Hamish McRae: Look for signals of a seismic change in bond markets

Economic Life: I think the big turning point will be something that occurs in the US

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We always hunt for signals that tell us of a great turning point in economies and markets. Thus the Millennium signalled the end of the great 1990s bull market for equities and the Beijing Olympics in the summer of 2008 brought the curtain down on the growth run of developed world economies during the 2000s – though ironically China itself proved immune from the disease that struck the US, Europe and Japan.

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So what might be the signal of the end of the great bull market in bonds? I advance as a candidate the UK's attempt to sell 100-year gilts. It is not the ideal candidate, for it is a British initiative and I think the big turning point will be something that occurs in the US. The UK tail does not, in financial markets as elsewhere, wag the US dog. But let's see it as an early warning of the seismic shift that is soon to come.

For what has been happening is that the natural turning point of bond markets has been postponed by two things. One is the so-called "flight to quality", which has seen yields for US, German and UK government bonds artificially depressed by ructions elsewhere. The other is the flood of money that has been produced by the main central banks, including our own, in an effort to boost the economies of the developed world. Print a lot of money and it has to go somewhere. One place where it has gone, either directly or indirectly, has been government bonds, thereby depressing yields even further.

There have been other, less significant factors, such as pension fund regulation in the UK, but these are the two big ones.

But nothing is forever. We have just had a 30-year bull market in bonds, but between the early 1930s and 1970s there was a 40-year bear market.

I suppose the signal for change in the UK then was the Labour government going to the International Monetary Fund for an emergency loan in 1976. This imposed fiscal and monetary discipline on us. But the real change was what happened in the US, with Paul Volcker as chairman of the Federal Reserve Board bringing back monetary discipline by increasing short-term interest rates. They went up, inflation came down and eventually bond yields started to fall too.

The big change in global bond markets will have to be in the US and Japan. The top graph shows the size of outstanding sovereign debt in the world. As you can see, Japan and the US dominate the official debt league – they are larger than the big three eurozone countries, Italy, Germany and France, put together.

So how might that shift be triggered? The Japanese and US markets are structurally very different. Japan's debt is very largely held at home; the US debt is increasingly held overseas. Japan is a net creditor; the US a net debtor. Japan has a declining population; the US has a rising one. And so on. But I could see a coincidental shift, with long-term interest rates rising in both markets for somewhat different reasons.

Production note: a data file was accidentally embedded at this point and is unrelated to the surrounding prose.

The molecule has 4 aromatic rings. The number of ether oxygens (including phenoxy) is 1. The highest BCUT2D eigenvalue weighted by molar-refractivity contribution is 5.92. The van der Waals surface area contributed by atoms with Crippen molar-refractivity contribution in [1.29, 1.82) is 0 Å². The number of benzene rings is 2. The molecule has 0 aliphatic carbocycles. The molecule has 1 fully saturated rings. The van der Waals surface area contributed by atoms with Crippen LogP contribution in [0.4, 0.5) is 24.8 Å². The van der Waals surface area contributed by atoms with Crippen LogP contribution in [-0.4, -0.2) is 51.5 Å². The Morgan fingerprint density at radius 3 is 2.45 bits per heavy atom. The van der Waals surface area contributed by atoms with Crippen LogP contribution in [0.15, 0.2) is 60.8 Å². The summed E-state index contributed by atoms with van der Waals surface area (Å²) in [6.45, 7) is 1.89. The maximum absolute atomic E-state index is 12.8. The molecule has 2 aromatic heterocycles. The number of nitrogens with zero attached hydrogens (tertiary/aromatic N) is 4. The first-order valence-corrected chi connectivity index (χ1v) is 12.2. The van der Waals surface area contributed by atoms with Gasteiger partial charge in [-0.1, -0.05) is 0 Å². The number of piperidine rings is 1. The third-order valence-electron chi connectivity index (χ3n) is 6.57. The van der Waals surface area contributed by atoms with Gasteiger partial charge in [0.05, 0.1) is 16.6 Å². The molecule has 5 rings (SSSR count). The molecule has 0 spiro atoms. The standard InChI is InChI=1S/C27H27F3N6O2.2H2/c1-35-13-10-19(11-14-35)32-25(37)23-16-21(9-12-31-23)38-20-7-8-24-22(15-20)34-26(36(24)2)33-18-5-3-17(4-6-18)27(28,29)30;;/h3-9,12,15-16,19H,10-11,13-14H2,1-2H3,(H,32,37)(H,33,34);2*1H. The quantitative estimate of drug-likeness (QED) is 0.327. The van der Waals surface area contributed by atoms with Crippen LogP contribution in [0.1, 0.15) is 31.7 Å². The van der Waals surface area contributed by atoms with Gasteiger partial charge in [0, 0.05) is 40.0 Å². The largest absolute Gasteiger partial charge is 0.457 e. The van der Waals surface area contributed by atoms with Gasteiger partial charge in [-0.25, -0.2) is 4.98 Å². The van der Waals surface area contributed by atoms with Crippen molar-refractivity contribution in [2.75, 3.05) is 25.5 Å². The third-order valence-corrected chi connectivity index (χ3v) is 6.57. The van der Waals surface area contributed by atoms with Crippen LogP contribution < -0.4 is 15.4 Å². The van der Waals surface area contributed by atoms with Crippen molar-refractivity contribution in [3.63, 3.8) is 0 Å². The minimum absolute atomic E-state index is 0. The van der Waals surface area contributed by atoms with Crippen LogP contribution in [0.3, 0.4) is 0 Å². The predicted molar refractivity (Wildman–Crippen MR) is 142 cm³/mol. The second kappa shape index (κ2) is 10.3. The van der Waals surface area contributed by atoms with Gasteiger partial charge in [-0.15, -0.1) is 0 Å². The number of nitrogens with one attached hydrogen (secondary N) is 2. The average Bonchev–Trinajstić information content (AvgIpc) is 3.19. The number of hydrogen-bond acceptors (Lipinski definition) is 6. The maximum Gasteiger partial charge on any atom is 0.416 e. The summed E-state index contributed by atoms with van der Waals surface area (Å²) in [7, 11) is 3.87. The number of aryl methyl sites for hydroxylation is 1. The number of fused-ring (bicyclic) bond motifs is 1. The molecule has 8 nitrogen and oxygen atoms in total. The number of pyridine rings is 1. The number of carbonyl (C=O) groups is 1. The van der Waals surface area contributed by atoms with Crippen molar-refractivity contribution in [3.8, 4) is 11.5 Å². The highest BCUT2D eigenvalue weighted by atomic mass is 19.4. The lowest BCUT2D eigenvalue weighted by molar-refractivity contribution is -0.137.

In the case of Japan it would be the gradual repatriation of investments to help sustain the ageing population. People save for their old age, so as the country ages so savings rates come down, as indeed they have.

Thanks in part to higher energy imports associated with the nuclear shutdown, Japan is now running a current account deficit. Meanwhile, the total debt levels of more than 250 per cent of GDP remain an absolute outlier.

While it is impossible to see the process by which Japanese rates will rise, let alone the detail, it is at least plausible that at some stage soon that will happen. There are a lot of voices in the country arguing that this would actually support growth for it would force capital to be allocated with more care.

As for the US, the question is the extent to which its creditors will continue to want to hold sovereign debt: how long will safe-haven status last, or indeed a safe haven be needed? There is the argument that investors have nowhere else to go and the dollar's reserve currency status does give the US and holders of dollar assets advantages. That status will change, but only gradually.

Meanwhile, there may be some other event that will push foreign investors, and here we are talking particularly about China, to diversify their assets. They may want to remain in dollars. A perception that long-term rates do not adequately compensate for long-term risks might push them to other dollar-denominated assets, including equities and property.

They might be wise to do so. The bottom graph, taken from the Equity-Gilt Study 2012 published by Barclays, shows just how much better equities have performed over the past 110 years when compared with either gilts or treasury bills. These show sterling assets but the same would be true of US or continental European ones too. The green line has generally outperformed both the blue line and the red line. If you bought gilts in 1945 and sold in 1976 you would have had a catastrophic loss of wealth. True, we have just had a bad decade for equities and a good one for gilts, but the long-term message is abundantly clear.

A final thought. The British Government does have some undated stock already. It has Consols, short for Consolidated Stock, of which the current batch was issued in 1923 and carries a 2.5 per cent coupon. And it has War Loan, originally issued at 5 per cent in 1917 and then "voluntarily" cut to 3.5 per cent in 1932 – the voluntary element then being somewhat akin to the haircut imposed on Greece's creditors now. Both forms of gilts have at periods in the past offered good trading opportunities if you know when to buy and when to sell, but both have over time been an utterly disastrous investment.